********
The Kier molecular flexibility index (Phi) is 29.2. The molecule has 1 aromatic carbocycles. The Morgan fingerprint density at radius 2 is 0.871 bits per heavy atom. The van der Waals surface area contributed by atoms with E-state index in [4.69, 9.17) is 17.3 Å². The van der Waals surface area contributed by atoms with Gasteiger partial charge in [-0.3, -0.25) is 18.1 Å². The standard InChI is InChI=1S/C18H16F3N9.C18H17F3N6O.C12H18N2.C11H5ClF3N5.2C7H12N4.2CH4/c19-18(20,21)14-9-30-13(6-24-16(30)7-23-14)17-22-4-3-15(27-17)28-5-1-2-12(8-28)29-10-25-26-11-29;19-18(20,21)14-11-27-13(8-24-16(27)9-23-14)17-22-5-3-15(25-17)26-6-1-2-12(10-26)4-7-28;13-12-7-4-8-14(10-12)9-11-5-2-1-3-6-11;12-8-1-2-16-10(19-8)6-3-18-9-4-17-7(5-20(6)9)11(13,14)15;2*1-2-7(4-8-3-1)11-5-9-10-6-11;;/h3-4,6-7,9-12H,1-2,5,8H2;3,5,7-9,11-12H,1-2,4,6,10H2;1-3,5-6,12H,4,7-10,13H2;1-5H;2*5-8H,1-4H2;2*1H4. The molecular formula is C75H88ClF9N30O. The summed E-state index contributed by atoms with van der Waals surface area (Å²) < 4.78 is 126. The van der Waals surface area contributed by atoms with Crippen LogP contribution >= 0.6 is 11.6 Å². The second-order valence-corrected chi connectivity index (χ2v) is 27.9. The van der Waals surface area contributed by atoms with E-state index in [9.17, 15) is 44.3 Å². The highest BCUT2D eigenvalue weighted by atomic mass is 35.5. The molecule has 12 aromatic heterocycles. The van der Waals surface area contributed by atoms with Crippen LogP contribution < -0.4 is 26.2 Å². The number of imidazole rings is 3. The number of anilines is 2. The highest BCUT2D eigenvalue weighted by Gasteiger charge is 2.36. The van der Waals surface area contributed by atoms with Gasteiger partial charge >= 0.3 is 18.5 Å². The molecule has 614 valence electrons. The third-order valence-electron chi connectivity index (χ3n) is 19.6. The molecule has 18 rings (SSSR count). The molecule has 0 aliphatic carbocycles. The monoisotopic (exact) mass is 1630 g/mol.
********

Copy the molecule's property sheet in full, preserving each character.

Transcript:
The Kier molecular flexibility index (Phi) is 29.2. The molecule has 1 aromatic carbocycles. The Morgan fingerprint density at radius 2 is 0.871 bits per heavy atom. The van der Waals surface area contributed by atoms with E-state index in [4.69, 9.17) is 17.3 Å². The van der Waals surface area contributed by atoms with Gasteiger partial charge in [-0.3, -0.25) is 18.1 Å². The standard InChI is InChI=1S/C18H16F3N9.C18H17F3N6O.C12H18N2.C11H5ClF3N5.2C7H12N4.2CH4/c19-18(20,21)14-9-30-13(6-24-16(30)7-23-14)17-22-4-3-15(27-17)28-5-1-2-12(8-28)29-10-25-26-11-29;19-18(20,21)14-11-27-13(8-24-16(27)9-23-14)17-22-5-3-15(25-17)26-6-1-2-12(10-26)4-7-28;13-12-7-4-8-14(10-12)9-11-5-2-1-3-6-11;12-8-1-2-16-10(19-8)6-3-18-9-4-17-7(5-20(6)9)11(13,14)15;2*1-2-7(4-8-3-1)11-5-9-10-6-11;;/h3-4,6-7,9-12H,1-2,5,8H2;3,5,7-9,11-12H,1-2,4,6,10H2;1-3,5-6,12H,4,7-10,13H2;1-5H;2*5-8H,1-4H2;2*1H4. The molecular formula is C75H88ClF9N30O. The summed E-state index contributed by atoms with van der Waals surface area (Å²) < 4.78 is 126. The van der Waals surface area contributed by atoms with Crippen LogP contribution >= 0.6 is 11.6 Å². The second-order valence-corrected chi connectivity index (χ2v) is 27.9. The van der Waals surface area contributed by atoms with E-state index in [9.17, 15) is 44.3 Å². The highest BCUT2D eigenvalue weighted by atomic mass is 35.5. The molecule has 12 aromatic heterocycles. The van der Waals surface area contributed by atoms with Crippen LogP contribution < -0.4 is 26.2 Å². The number of imidazole rings is 3. The number of anilines is 2. The highest BCUT2D eigenvalue weighted by Gasteiger charge is 2.36. The van der Waals surface area contributed by atoms with Gasteiger partial charge >= 0.3 is 18.5 Å². The molecule has 614 valence electrons. The third-order valence-electron chi connectivity index (χ3n) is 19.6. The molecule has 18 rings (SSSR count). The molecule has 0 aliphatic carbocycles. The monoisotopic (exact) mass is 1630 g/mol.